(2) Adam Mohamed Abdulla. Well, well, where do we start with this chap? The whole Judicial Services Commission has been rendered useless by this man.

    As for the other two, they are remnants of the old dictatorship; firmly embedded to protect the interests of the clan.

    Together these four men, are holding the entire nation to ransom. One thing is for sure: this disgraceful act will come to haunt them in the not too distant future. They cannot ride rough shod over the will of the people.

    No one ever thought that Gay Yoom could be marched off his golden toilet seat. In 2008, the people did it. These four men may think they are invincible today. Wait and see...

  13. What if Anni had got 51% of the vote in the first round? Would this chaotic nonsense have still occurred?

    Sadly money, privilege and self interest would suggest it would have.

    But those Maldivian people with a thirst for real democracy are a powerful force and should not be underestimated by the baagee.

  14. What a fine mess you have made of your so called 'democratic elections'.
    You should have asked the Indians for help.....he he he.....gloat gloat gloat.
    I wish Maldivian TV was beamed to India so we 'kuffars' could have a good laugh.

  15. Of course, the public has the right to go into the street and protest; however what they must be cautious and understand is that only peaceful protests are protected by the international humanitarian law. What constitutes a peaceful assembly can be considered only when the leaders and the organizers including the participants have peaceful intentions and not advocate, incite, provoke or use violence. What we need to know is that the police have an obligation to remove the violent individuals from the crowd so that the peaceful protesters can exercise their basic rights on the freedom of assembly and expression. If we do not embark on this path, the reality is that we may again fall in to the same trip. The possibility of a military coup is well underway.

  16. Maldivians accuse non-Maldivians of being Maldivian as though they think we would take it as an insult to be called a Maldivian. Why would I be insulted or feel bad to be a Maldivian? I don't quite get it, I would be proud to be a Maldivian, would shout it from the rooftops.

    Maldivians, like all human beings, were created in the Image of God - and therefore, have something beautiful about them as we ALL do, though that beauty is often repressed by the trauma of fear and the greed of the rulers.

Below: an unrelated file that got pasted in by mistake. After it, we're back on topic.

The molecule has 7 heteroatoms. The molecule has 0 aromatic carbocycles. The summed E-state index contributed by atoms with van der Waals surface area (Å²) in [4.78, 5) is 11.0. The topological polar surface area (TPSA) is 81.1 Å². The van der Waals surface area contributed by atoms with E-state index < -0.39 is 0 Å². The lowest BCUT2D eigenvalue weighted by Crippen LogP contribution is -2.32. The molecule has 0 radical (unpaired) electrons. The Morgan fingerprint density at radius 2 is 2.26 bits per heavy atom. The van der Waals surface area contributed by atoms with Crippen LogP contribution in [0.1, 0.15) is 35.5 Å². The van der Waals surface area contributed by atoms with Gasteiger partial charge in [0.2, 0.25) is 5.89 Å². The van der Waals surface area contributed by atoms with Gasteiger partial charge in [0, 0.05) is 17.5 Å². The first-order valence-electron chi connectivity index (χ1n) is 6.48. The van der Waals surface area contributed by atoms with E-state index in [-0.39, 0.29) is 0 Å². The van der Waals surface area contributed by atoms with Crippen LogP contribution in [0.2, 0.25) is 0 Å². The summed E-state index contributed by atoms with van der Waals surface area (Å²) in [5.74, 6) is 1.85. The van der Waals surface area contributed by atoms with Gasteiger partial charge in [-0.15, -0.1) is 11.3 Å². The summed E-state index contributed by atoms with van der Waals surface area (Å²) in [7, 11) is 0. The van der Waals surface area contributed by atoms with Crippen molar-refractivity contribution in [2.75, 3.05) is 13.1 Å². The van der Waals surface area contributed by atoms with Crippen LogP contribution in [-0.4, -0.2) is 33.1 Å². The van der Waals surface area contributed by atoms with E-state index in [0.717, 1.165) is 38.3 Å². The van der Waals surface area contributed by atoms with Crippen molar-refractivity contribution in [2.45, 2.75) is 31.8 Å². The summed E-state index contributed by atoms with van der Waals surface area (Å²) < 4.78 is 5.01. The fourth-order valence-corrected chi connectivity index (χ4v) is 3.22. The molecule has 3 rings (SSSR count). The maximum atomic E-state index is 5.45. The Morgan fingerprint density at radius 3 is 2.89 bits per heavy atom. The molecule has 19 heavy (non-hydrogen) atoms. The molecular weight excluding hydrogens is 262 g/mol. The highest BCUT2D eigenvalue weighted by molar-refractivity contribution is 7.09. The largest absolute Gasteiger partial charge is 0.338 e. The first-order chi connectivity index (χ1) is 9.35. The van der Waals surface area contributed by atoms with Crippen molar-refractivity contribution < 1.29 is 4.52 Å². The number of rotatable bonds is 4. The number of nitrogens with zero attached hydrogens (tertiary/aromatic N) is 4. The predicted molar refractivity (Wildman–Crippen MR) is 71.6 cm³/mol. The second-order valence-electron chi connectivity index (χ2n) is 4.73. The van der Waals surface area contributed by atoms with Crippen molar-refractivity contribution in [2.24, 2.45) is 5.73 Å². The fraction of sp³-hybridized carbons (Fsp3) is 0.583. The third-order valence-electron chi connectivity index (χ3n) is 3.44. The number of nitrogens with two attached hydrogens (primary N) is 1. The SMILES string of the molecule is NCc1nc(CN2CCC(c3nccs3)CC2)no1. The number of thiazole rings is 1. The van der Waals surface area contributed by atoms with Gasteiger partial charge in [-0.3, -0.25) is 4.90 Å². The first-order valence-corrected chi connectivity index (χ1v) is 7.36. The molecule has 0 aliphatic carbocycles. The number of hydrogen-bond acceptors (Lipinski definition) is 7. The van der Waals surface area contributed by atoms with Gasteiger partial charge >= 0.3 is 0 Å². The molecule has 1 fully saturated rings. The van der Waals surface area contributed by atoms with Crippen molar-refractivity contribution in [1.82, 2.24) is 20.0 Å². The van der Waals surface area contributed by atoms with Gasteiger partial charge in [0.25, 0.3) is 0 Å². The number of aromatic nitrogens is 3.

17. Supreme court had not nullified the election result. All what they have done is issuing of injection for a case filed by JP. Let supreme court do a proper investigation and then let them give a confirmed verdict .

    Since there is a reasonable ground to believe that rigging of votes by MDP had happened and supreme court has the rights to postpone the election for the sake of 60% of our population.

    This postponement is essential to make it right for the second round election to avoid MDP to manipulate the vote results like in the first round.

    I wonder why MDP is so afraid now since they had got 45% in then first round and if they keep quite and do proper campaign, they can win the election. Why all these violence ?

    Thier actions are against proof of their guilty and they know that they can not do similar tactics to manipulate the result in the second round.

  18. @facts on Tue, 24th Sep 2013 1:15 PM

    "I wonder why MDP is so afraid now since they had got 45% in then first round and if they keep quite and do proper campaign, they can win the election. Why all these violence ?"

    For someone using the nick of @facts, you've clearly got it all wrong.

    (1) I don't think MDP or anyone else is "afraid". The problem here is that money and power have been used to buy the judges and the courts. Money and power couldn't buy the votes that Gasim hoped for, so he's using the only means available to him.

    They staged a coup of 7th February and got rid of the elected government. Now the same lot are using the discredited judiciary to prevent people casting their ballots to elect their leader of choice. No one is going to stay quite, when their rights are being trampled upon! That's the democracy we're fighting for.

    (2) Why do I say that money and power have been used to buy the judges? Quite simple. Gasim was until a few weeks ago sitting in the Judicial Services Commission that oversees judges conduct. He explicitly turned a blind eye to Ali Hameed's fornication scandal despite it being obvious to any human being.

    (3) What violence are you talking about? There has been no violence. The right to protest is guaranteed by the Constitution. What did you call it, when JP supporters turned up outside the EC Commissioner's house shouting abuse?

  19. Cornered rats, enough said. There was always a plan B: otherwise they would have been more desperate in the run up to the elections. All the coup plotters have shown their true colours - and still trying to hide behind the constitution along with their largely unconstitutional corrupt judiciary. Typical few bad apples....Maldivians deserve much better than this grasping greedy lot. Why can't they just get the message that they are not wanted by anyone sane? Hard though it may be this is the time to stay clear headed.